Prison Reform — Motion to Take Note

Part of the debate – in the House of Lords at 12:47 pm on 21st January 2016.

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Photo of Lord Carlile of Berriew Lord Carlile of Berriew Liberal Democrat 12:47 pm, 21st January 2016

My Lords, I start by endorsing the powerful speech that the noble Baroness just made on the subject of women in prison. We should pay very close attention to her every word. I also want to congratulate the noble Lord, Lord Fowler, on obtaining the debate and on opening it so powerfully. I applaud every word of his speech and the five measures he has proposed, which I shall address briefly a little later. I used to read the articles that he wrote for the Times all those years ago, and it is wonderful to see his consistency and continuing interest in this important issue.

We come to this issue at a time when we have a Lord Chancellor, with whom I have spoken about this subject, who I believe is completely credible in his determination to reform the penal system. He has applied his considerable critical faculty to whether the penal system is successful or not, and I think the answer he has reached is a resounding “No”, or at least “Not very”. I look forward to him taking his officials with him, and I hope that he will be in post long enough and not be reshuffled before we can see real reform to the penal system.

I am not sure what I can add to this debate, but I suppose I have spent longer in the cells than almost anybody else in this House—barring two or three people. I have on occasion had to sit in the cells, in cases that I do not count among the forensic triumphs which I talk about all too easily at dinner parties, and explain to my clients why they have been sent to prison for short sentences. As an illustration, I have always found it very difficult to explain to a man or woman who has been sent to prison for causing death by driving without due care and attention what the utility of the prison system is in their case, particularly as they tend to be middle-aged or older people who have never been in trouble with the law before. We ought to learn from some of the, in my view, ludicrous guidelines that are set upon us. I have sat as a recorder in the Crown Court on numerous occasions and have felt I had to send somebody to prison because the sentencing guidelines were just too prescriptive and did not allow for the subjectivity that the case needed.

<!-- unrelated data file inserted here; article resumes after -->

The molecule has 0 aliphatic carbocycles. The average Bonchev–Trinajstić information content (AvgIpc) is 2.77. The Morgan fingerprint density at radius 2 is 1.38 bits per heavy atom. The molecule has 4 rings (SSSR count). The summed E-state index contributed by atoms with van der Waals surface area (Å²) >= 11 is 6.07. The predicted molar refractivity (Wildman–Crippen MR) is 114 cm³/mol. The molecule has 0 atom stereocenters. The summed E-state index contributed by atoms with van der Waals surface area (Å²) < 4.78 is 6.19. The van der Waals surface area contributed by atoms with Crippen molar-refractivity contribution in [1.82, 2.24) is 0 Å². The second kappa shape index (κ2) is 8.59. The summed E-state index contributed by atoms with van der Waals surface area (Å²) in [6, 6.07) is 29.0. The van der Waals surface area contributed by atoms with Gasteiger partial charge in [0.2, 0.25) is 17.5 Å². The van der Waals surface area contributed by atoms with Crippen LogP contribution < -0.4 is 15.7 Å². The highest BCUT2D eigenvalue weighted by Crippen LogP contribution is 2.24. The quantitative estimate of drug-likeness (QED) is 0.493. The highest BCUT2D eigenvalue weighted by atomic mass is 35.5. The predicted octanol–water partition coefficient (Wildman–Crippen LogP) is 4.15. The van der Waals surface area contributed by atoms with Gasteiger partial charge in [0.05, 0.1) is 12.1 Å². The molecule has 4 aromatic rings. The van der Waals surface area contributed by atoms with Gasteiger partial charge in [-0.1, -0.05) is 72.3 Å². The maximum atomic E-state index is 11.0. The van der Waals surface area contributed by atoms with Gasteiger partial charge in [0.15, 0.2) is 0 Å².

Perhaps the headline of this debate for me, so far, is this: if a probation officer was given a case load for one year of one person and acted as a sort of personal trainer for that person for one year, we would save money for the state. The noble Lord, Lord Fowler, compared it to Eton fees, but it may be even more powerful to say that, if we committed probation officers to looking after people who are not sentenced to custody, training them in their everyday lives, letting them understand how to manage their money, giving them real quality time, we would achieve a much better system than sending such people to prison.

I turn to the imperatives of the noble Lord, Lord Fowler, which, as I have said, I share. First, of course, punishment by imprisonment should be more than the deprivation of liberty; it should also be an opportunity. As does Michael Gove, I take the view that prison education needs enormous improvement. I absolutely applaud the decision to allow books to go to prison. What an absurd decision it was to say that prisoners should not receive books. Recently, I represented a man who was convicted of manslaughter—a rather intelligent man. He said as he was going to prison, after the case was over, “I’m going to do an MBA”. I asked him why, and he referred to what the current Lord Chancellor had said about the advantages of being educated in prison and about released early if you do that—and that is very good.

Secondly, it is not just overcrowding that is the problem; the sites of prisons are unsuitable. In places with young men, there is only one playing field and one gym, at which they have to queue to have their opportunity, as well as insufficient educational provision.

The noble Lord, Lord Fowler, referred, thirdly, to the dumping ground. We had an eloquent contribution from the noble Lord, Lord Bradley, about mental health. If somebody goes to a hospital and they are going to be in a hospital for a long time, they are given a designated nurse to look after their case and to ensure that it follows the right track. Why, when someone is sent to prison for a long time, are they not given a designated officer to try to ensure, as if they were a sort of tutor, that every opportunity is made available?

I agree that we should use community sentences more, particularly problem-solving courses.

Finally, I totally agree with the noble Lord, Lord Fowler, that we should give more opportunity to governors. I was once taken by a governor to a falconry course in a young offender institution. One of the young offenders told me that he was leaving the following week, that he had a job on an estate in Scotland and how he was looking forward to it. I came back to this place and thought, “I’m not going to tell anyone about the falconry course because the Daily Mail will get hold of it and call for it to be abolished”. But how useful that was.

My coda is to say: let us now start to apply imagination to sentencing policy so that those who come out of prison come out better and those who might go to prison do not do so, wherever possible.